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Managing Your Materials

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What is Purchasing?

Purchasing is the process of sourcing and ordering materials, services, and equipment. It is sometimes referred to as Procurement. Its main objective is to procure materials at the lowest possible cost consistent with the quality and service required. Aside from ensuring that the firm has continuous supply of materials, it is the function of purchasing to ensure that there is a balance between materials supply and inventory levels so that it can maintain its profit position as far as materials costs are concerned.

What is an effective purchasing procedure?

 The purchasing procedure is discussed below:

Step 1 - Receipt and analysis of the Purchase Requisition (PR)

The purchasing department receives and analyses the material or supply requirements from the requesting department. Such requests are found in the Purchase Requisition form which contains the details of the requests such as quantity and product specifications.

 Step 2 - Selection of the potentials sources of supply

If the material or supply being requested is not a new item, the purchasing staff will look into their files for records on existing suppliers of such requests, otherwise, they will have to check either the yellow pages or the internet or other possible sources to look for possible suppliers.

Step 3 - Issuance of Requests for Quotations

If there is no regular supplier for the material or supply being requested and there is no intent to look for new ones, then the existing supplier will be contacted. However, new or potential suppliers will be asked to submit price quotations for evaluation by the purchasing department.

Step 4 - Selection of the Right Source

Once quotations have been received, the suppliers will then be evaluated. Criteria for evaluation include the following:

•  Price quotations

•  Specifications

•  Delivery capability

•  Supplier reliability and dependability

•  Supplier reputation

•  Possibility of volume discounts

•  Possibility to establish long-term relationship with the supplier

Selection of the appropriate supplier depends on the type of item and the importance of the item being procured.

Step 5 - Determination of the Right Price

Once the supplier has been selected, then both parties will have to agree on the right price. Negotiations for price or volume discounts and other arrangements can occur during this step.

Step 6 - Issuance of the Purchase Order ( PO )

Once the price has been agreed upon and approved, then a Purchase Order will be issued to the supplier confirming the details presented in the Purchase Requisition form. It is the function of purchasing to follow up on the supplier not only for compliance on the content of the PO but on the agreed delivery schedule.

Step 7 - Analysis of the Receiving Reports and Approval of Vendor's Invoice for payment

Prior to approval of the vendor's invoice for payment, it is the responsibility of purchasing, through its Receiving Department, to evaluate the content of the delivery as presented in the Receiving Report vis-à-vis the PO and PR. Random sampling of the goods may be conducted to determine veracity of the content as reported in the Receiving Report. Strict quality monitoring is critical at this stage.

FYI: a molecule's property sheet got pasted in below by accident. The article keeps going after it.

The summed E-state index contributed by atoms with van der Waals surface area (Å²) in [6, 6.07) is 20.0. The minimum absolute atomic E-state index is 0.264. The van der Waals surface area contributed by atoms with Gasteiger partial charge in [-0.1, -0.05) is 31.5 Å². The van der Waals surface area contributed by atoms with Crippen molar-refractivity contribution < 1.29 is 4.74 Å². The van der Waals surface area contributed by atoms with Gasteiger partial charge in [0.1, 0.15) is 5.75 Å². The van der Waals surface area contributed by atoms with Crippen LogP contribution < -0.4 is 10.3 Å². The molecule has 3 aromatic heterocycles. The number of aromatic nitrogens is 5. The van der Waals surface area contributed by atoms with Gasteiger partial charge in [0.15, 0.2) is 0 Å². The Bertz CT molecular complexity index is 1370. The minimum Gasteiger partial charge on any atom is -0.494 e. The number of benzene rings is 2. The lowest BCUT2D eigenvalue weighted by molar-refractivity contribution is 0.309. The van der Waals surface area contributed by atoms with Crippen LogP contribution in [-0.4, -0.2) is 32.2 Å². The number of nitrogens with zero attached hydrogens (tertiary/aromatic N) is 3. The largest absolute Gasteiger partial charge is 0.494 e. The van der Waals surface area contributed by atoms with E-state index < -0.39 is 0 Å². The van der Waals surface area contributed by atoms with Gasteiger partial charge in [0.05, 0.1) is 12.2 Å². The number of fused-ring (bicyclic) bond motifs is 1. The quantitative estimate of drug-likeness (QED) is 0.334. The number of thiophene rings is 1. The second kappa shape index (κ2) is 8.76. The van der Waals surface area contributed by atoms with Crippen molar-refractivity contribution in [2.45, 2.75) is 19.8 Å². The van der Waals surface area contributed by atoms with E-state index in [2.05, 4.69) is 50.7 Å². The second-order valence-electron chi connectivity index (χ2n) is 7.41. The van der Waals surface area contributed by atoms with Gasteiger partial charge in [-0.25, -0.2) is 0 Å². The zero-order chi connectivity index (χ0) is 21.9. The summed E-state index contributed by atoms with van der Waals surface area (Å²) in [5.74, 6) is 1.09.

What are the different purchasing approaches?

Purchasing approaches differ depending on whether the item is a low value or high value item or whether it has a high or low impact on business (refer to Figure 1) .

Figure 1 - Specific Purchasing Approaches

Business Impact




LV , HBI Items

Cost – Based Purchasing

HV, HBI Items

Supplier Partnerships


LV , LBI Items

Commodity Purchasing

HV, LBI Items

Bidding Process





Total Product Value

A description of the different purchasing approaches is described below:


Classification of Items


Purchasing Approaches

Routine Items

Low Value, Low Business Impact Items

Items that can be procured anywhere like office supplies,

Commodity purchasing

Leverage Items

Low Value, High Business Impact Items

Low value items but need continuous replenishment

Cost – based purchasing


High Value, Low Business Impact Items

Items which do not have a direct impact on company operations but are expensive items (cars, computers)

Bidding process; supplier accreditation program

Critical Items

High Value, High Business Impact Items

Items that are critical for the business operations in terms of impact and product value

Supplier partnerships / purchasing agreements


•  Stanley E. Fawcett and Steven R. Clinton, Enhancing Logistics Performance to Improve Competitiveness of Manufacturing Organizations, Production and Inventory Management Journal , 1 st Quarter 1996, pages 40-46.

•  Joseph R. Carter and Ram Narasimhan, Is Purchasing Really Strategic? International Journal of Purchasing and Materials Management , Winter 1996, pages 20-28.

•  Lisa M. Ellram and Owen R. Edis, A Case Study of Successful Partnering Implementation, International Journal of Purchasing Materials Management , November 1996, pages 20-28.

•  Richard B. Chase and Nicholas J. Aquilano. Chapter 17 – Materials Management and Purchasing, Production and Operations Management: Manufacturing and Services , 7 th edition, 1995, pages 694-732.

•  Wim G. Biemans and Maryse J. Brand, Reverse Marketing: A Synergy of Purchasing and Relationship Marketing, International Journal of Purchasing and Materials Management , Summer 1995, pages 29-37.

•  Charles A. Watts, Kee Young Kim, and Chan K. Hahn, Linking Purchasing to Competitive Strategy, International Journal of Purchasing and Materials Management , Spring 1995, pages 3-8.

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